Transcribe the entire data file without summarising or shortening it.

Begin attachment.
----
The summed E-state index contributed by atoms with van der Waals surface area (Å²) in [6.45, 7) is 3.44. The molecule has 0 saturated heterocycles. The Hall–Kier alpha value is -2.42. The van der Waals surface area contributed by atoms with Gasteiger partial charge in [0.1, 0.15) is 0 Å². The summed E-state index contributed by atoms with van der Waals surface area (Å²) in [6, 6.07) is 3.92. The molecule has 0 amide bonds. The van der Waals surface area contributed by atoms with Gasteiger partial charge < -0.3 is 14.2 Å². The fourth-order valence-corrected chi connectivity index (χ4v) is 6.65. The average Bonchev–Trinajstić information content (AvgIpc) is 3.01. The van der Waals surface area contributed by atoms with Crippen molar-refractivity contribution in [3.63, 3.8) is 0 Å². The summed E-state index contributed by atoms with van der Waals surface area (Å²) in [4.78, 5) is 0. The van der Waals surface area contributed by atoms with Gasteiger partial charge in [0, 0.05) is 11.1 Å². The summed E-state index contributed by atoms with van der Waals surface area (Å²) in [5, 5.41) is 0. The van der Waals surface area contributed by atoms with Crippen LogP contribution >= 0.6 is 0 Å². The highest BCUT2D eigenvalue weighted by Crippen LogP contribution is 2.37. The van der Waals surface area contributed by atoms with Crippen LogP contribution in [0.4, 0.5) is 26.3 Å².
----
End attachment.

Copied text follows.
The summed E-state index contributed by atoms with van der Waals surface area (Å²) in [6.45, 7) is 3.44. The molecule has 0 saturated heterocycles. The Hall–Kier alpha value is -2.42. The van der Waals surface area contributed by atoms with Gasteiger partial charge in [0.1, 0.15) is 0 Å². The summed E-state index contributed by atoms with van der Waals surface area (Å²) in [6, 6.07) is 3.92. The molecule has 0 amide bonds. The van der Waals surface area contributed by atoms with Gasteiger partial charge < -0.3 is 14.2 Å². The fourth-order valence-corrected chi connectivity index (χ4v) is 6.65. The average Bonchev–Trinajstić information content (AvgIpc) is 3.01. The van der Waals surface area contributed by atoms with Crippen molar-refractivity contribution in [3.63, 3.8) is 0 Å². The summed E-state index contributed by atoms with van der Waals surface area (Å²) in [4.78, 5) is 0. The van der Waals surface area contributed by atoms with Gasteiger partial charge in [0, 0.05) is 11.1 Å². The summed E-state index contributed by atoms with van der Waals surface area (Å²) in [5, 5.41) is 0. The van der Waals surface area contributed by atoms with Crippen LogP contribution >= 0.6 is 0 Å². The highest BCUT2D eigenvalue weighted by Crippen LogP contribution is 2.37. The van der Waals surface area contributed by atoms with Crippen LogP contribution in [0.4, 0.5) is 26.3 Å².